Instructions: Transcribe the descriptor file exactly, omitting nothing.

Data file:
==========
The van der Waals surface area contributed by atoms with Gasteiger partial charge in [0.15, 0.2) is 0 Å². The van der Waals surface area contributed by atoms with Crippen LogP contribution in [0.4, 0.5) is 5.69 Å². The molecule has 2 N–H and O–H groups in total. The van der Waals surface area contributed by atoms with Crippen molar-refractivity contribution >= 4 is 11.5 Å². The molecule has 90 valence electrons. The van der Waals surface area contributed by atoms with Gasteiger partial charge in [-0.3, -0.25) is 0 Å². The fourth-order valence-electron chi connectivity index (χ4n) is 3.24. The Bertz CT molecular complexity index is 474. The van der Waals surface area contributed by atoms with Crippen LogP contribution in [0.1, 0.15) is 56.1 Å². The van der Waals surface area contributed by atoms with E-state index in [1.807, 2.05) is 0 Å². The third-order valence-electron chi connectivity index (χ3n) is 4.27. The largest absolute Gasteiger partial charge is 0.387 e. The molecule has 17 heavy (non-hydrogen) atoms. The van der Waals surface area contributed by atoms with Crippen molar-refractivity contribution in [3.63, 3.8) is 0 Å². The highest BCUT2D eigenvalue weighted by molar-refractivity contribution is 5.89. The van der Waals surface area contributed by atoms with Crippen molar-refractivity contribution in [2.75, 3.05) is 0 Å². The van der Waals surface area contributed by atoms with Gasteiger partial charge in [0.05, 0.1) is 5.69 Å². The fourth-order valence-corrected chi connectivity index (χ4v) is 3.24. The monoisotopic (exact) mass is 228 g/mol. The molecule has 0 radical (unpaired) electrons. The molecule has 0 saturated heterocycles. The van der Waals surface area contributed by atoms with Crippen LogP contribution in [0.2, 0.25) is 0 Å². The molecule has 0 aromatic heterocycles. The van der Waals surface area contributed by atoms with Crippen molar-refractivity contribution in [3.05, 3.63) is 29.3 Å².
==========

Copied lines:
The van der Waals surface area contributed by atoms with Gasteiger partial charge in [0.15, 0.2) is 0 Å². The van der Waals surface area contributed by atoms with Crippen LogP contribution in [0.4, 0.5) is 5.69 Å². The molecule has 2 N–H and O–H groups in total. The van der Waals surface area contributed by atoms with Crippen molar-refractivity contribution >= 4 is 11.5 Å². The molecule has 90 valence electrons. The van der Waals surface area contributed by atoms with Gasteiger partial charge in [-0.3, -0.25) is 0 Å². The fourth-order valence-electron chi connectivity index (χ4n) is 3.24. The Bertz CT molecular complexity index is 474. The van der Waals surface area contributed by atoms with Crippen LogP contribution in [0.1, 0.15) is 56.1 Å². The van der Waals surface area contributed by atoms with E-state index in [1.807, 2.05) is 0 Å². The third-order valence-electron chi connectivity index (χ3n) is 4.27. The largest absolute Gasteiger partial charge is 0.387 e. The molecule has 17 heavy (non-hydrogen) atoms. The van der Waals surface area contributed by atoms with Crippen molar-refractivity contribution in [3.63, 3.8) is 0 Å². The highest BCUT2D eigenvalue weighted by molar-refractivity contribution is 5.89. The van der Waals surface area contributed by atoms with Crippen molar-refractivity contribution in [2.75, 3.05) is 0 Å². The van der Waals surface area contributed by atoms with Gasteiger partial charge in [0.05, 0.1) is 5.69 Å². The fourth-order valence-corrected chi connectivity index (χ4v) is 3.24. The monoisotopic (exact) mass is 228 g/mol. The molecule has 0 radical (unpaired) electrons. The molecule has 0 saturated heterocycles. The van der Waals surface area contributed by atoms with Crippen LogP contribution in [0.2, 0.25) is 0 Å². The molecule has 0 aromatic heterocycles. The van der Waals surface area contributed by atoms with Crippen molar-refractivity contribution in [3.05, 3.63) is 29.3 Å².